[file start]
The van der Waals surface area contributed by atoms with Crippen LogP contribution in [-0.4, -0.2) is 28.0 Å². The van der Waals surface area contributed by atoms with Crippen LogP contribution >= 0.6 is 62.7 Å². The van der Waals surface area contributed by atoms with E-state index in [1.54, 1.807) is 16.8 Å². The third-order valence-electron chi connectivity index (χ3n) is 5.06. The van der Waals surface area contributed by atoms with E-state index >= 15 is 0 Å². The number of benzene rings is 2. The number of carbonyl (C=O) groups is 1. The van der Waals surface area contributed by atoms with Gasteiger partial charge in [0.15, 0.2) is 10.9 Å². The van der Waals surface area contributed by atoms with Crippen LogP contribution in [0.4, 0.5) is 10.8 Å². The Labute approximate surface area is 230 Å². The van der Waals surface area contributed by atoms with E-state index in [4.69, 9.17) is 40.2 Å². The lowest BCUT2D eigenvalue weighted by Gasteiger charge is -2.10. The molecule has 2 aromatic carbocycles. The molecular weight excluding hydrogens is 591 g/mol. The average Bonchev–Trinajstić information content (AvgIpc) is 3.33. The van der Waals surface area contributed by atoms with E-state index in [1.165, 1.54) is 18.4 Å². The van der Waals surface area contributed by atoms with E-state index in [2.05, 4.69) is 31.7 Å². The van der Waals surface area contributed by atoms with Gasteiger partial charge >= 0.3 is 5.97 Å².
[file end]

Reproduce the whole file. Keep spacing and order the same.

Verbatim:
The van der Waals surface area contributed by atoms with Crippen LogP contribution in [-0.4, -0.2) is 28.0 Å². The van der Waals surface area contributed by atoms with Crippen LogP contribution >= 0.6 is 62.7 Å². The van der Waals surface area contributed by atoms with E-state index in [1.54, 1.807) is 16.8 Å². The third-order valence-electron chi connectivity index (χ3n) is 5.06. The van der Waals surface area contributed by atoms with E-state index >= 15 is 0 Å². The number of benzene rings is 2. The number of carbonyl (C=O) groups is 1. The van der Waals surface area contributed by atoms with Gasteiger partial charge in [0.15, 0.2) is 10.9 Å². The van der Waals surface area contributed by atoms with Crippen LogP contribution in [0.4, 0.5) is 10.8 Å². The Labute approximate surface area is 230 Å². The van der Waals surface area contributed by atoms with E-state index in [4.69, 9.17) is 40.2 Å². The lowest BCUT2D eigenvalue weighted by Gasteiger charge is -2.10. The molecule has 2 aromatic carbocycles. The molecular weight excluding hydrogens is 591 g/mol. The average Bonchev–Trinajstić information content (AvgIpc) is 3.33. The van der Waals surface area contributed by atoms with E-state index in [1.165, 1.54) is 18.4 Å². The van der Waals surface area contributed by atoms with E-state index in [2.05, 4.69) is 31.7 Å². The van der Waals surface area contributed by atoms with Gasteiger partial charge >= 0.3 is 5.97 Å².